Weather, Crows, and Grammar


I slept until noon today. I haven’t done that in a long-ass time. I guess this cold is still lingering a bit. But that’s okay, my calendar is free for making art for the next two days and I am very excited and happy about that. I don’t usually have two whole days free and dedicated to do that.

Yet here I am writing in my blog.

But I’m getting to it. I like to write a little in the “morning,” either in my book, or on some forums I participate in (WetCanvas if you’re curious). and before that, I have my coffee and go outside and have a smoke (yes, I’m still smoking and yes I’m still full of guilt and shame because of it).

And while I was outside, I felt the beginnings of the winds that come here in Southern California, which are known as the Santa Anas. They are arriving right on time. They are here today, just barely, but I feel them. Maybe because I was expecting them. I was expecting them yesterday, or maybe the day before, but it was actually kind of gloomy, and the Santa Anas have nothing to do with humidity. For some reason today, there is a slight sense of coolness to them. But that will go away by tomorrow. I knew they were about to come because yesterday while I was working in my studio, all I could hear were the crows cawing like crazy. Instead of letting them drive me mad, I just accepted it as if they had a “nice” song like all the other birds, but that wasn’t an easy feat.

I don’t know why I am sensitive to these little changes in the air. I’ve always been a city person, but I’m in tune with this shit. Right around the 15th of October the hot winds come, the giant black crows come in murders, and the mountains light up in flame. It’s called fire season here. The humidity becomes zero by the end of October and the Santa Anas fly through the air at high speeds, making it near impossible for firefighters to keep the fires contained. It’s because it would be something natural that would happen otherwise, but we’ve built homes too close to the mountains and forest land, so that’s what we get.

Just like mud slides along the cliffs and bluffs on hillsides that aren’t bedrock – your house might slide down the hillside if it rains a lot, and you should know that going in.

We have peculiarities here in Los Angeles, and it seems like everyone is surprised each year when it all happens all over again. Like the first week of September – that is not yet fall my friends. That is still summer, and we have a heat wave every time in the first week or so of September. I have a Brazilian Pepper tree out back that lost a quarter of its branches the second week of September, just after that heat wave. That’s because we didn’t have it trimmed properly, the branches got weak from the heat and the whole thing came down. Poor tree. Now I see (and hear) the other branches weakening, but I can’t trim them until all the bees get the hell out of my yard, which won’t be until after November.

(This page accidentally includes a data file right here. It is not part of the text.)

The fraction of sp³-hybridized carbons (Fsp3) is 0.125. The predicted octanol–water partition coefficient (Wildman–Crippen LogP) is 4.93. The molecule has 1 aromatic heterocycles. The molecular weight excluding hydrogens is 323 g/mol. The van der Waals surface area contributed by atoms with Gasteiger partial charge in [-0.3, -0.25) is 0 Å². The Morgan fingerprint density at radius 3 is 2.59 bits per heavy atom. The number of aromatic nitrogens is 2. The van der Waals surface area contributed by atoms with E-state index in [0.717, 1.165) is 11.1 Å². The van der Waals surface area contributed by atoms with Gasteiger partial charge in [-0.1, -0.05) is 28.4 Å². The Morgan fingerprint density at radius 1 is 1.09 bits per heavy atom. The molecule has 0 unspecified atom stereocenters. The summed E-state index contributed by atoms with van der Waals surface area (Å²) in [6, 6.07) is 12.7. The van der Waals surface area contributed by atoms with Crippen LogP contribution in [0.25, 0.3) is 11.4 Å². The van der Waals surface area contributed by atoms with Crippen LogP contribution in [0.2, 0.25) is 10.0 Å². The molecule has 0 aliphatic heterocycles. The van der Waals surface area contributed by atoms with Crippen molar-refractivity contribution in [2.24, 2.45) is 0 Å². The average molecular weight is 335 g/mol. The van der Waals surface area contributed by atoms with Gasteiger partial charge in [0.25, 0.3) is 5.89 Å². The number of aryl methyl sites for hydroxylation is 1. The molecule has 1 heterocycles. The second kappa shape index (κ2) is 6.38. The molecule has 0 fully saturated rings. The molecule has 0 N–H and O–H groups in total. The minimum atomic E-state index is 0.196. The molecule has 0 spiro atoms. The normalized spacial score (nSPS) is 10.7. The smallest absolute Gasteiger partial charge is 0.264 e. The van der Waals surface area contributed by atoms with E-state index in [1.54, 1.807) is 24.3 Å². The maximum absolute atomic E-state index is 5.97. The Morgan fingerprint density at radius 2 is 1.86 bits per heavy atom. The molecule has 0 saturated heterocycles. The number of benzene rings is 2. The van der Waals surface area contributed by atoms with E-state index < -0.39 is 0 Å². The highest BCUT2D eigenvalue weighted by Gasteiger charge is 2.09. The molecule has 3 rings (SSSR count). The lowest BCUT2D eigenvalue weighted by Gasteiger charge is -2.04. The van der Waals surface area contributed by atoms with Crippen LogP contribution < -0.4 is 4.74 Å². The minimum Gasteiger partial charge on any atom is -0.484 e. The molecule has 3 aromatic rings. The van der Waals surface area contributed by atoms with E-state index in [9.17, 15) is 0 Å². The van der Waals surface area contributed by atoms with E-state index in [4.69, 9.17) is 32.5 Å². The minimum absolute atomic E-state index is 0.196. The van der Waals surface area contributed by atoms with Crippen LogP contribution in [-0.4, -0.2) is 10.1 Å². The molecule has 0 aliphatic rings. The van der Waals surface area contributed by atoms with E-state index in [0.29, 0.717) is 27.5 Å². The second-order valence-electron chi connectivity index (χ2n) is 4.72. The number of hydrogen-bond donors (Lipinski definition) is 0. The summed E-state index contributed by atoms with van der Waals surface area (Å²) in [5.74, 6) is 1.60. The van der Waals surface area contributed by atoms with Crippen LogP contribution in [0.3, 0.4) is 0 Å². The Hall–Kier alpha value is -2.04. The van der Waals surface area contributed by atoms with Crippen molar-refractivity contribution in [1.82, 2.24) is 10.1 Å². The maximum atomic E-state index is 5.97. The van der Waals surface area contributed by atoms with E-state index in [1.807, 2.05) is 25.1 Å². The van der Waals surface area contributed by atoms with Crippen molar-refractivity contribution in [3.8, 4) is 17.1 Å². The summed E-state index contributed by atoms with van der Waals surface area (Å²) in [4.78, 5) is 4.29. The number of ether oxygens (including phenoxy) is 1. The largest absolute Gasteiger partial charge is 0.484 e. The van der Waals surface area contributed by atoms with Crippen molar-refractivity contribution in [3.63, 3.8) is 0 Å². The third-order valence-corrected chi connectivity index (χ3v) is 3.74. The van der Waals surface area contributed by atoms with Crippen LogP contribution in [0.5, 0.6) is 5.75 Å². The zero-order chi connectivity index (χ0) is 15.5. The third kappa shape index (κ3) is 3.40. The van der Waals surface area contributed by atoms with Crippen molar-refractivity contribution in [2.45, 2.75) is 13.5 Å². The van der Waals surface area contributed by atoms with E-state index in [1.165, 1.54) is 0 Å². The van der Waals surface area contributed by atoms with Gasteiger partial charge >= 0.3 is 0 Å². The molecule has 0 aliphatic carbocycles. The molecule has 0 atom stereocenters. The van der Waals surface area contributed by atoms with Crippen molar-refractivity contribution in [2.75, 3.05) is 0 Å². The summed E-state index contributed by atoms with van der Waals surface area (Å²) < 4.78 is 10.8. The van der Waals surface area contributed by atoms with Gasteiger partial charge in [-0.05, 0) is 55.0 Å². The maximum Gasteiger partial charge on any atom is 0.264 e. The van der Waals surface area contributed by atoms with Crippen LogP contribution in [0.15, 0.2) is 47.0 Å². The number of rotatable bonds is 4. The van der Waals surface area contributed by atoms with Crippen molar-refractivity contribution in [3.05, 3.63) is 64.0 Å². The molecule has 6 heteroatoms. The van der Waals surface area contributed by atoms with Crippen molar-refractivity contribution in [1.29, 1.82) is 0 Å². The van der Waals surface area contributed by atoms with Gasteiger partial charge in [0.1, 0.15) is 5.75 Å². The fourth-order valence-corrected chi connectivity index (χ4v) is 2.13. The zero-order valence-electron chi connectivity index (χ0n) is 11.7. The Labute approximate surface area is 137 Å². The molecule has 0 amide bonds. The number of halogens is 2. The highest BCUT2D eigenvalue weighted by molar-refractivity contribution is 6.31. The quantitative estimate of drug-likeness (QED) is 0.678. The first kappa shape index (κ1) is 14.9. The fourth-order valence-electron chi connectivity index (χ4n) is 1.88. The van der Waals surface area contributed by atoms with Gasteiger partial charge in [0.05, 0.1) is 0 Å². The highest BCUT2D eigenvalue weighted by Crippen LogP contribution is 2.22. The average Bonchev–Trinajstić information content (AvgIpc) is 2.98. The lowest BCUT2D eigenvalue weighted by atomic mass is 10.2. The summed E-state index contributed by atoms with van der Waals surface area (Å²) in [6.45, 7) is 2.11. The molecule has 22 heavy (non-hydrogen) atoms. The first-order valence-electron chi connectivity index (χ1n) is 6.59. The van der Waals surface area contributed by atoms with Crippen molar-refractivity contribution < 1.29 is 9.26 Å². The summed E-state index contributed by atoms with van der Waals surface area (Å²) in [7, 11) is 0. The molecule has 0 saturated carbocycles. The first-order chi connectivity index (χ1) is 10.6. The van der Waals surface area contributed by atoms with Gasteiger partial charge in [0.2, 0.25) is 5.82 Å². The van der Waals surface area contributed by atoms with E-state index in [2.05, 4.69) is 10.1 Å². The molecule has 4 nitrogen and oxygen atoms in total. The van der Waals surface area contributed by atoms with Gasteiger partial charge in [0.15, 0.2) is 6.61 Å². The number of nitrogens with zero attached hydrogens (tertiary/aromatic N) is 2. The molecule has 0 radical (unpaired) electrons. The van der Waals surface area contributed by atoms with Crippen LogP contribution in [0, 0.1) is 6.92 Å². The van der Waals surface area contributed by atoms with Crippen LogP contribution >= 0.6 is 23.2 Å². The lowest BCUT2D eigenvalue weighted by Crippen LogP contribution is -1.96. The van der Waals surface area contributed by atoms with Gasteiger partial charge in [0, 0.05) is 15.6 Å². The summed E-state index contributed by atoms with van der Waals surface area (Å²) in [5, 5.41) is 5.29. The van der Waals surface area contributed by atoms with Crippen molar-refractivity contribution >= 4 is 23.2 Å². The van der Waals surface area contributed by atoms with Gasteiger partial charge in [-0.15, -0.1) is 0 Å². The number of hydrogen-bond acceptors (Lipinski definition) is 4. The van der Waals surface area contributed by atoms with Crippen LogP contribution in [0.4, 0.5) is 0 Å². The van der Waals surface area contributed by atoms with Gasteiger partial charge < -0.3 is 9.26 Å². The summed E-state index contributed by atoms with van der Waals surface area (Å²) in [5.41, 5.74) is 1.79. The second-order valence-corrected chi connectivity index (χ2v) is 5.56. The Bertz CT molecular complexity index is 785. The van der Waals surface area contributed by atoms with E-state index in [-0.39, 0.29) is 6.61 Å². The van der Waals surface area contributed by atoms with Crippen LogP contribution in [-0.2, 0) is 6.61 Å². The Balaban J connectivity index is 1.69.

I remember going back to school that first week of September when I was a kid. Of course, that would never last. I’d inevitably be taken out of school for one reason or another, but I do remember the times when I’d get that fresh start after the summer break and newly sit in one of those Godforsaken classrooms – asbestos floors and ceilings, no A/C, and we’d all be just sweating our asses off in our new school clothes because there was a heatwave that week. We’d all have migraines, and if there was enough smog, thank goodness we’d be restricted from playing on the playground, but we’d still just have to sit still in the classroom that sometimes did and sometimes didn’t have a fan.

That’s how I remember that there’s a heatwave the first week or two in September.

Nowadays, we don’t have the kind of smog we had back then in the 70s. <– Ha! I love how now when you type 1970s or 50s instead of 60’s in your browsers, email, Google, etc., you will get a red underline. Who in God’s name programmed these grammar functions? Did you know that putting a ‘ before the s after the year is absolutely incorrect? Don’t take my word for it. Just ask the Harvard Linguistics authority I learned it from on KCRW a couple of years ago. Also, something I never needed a Harvard pussy to tell me: please resort to you Strunk and White (the above is also probably in there too): ANY TIME you use quotes, please stop putting your punctuation after the quotes! It’s not correct. Like “when you do this”, this is not right. “this is,” right. No matter what.

I am done with my grammar and weather lessons for the day. Onto art.

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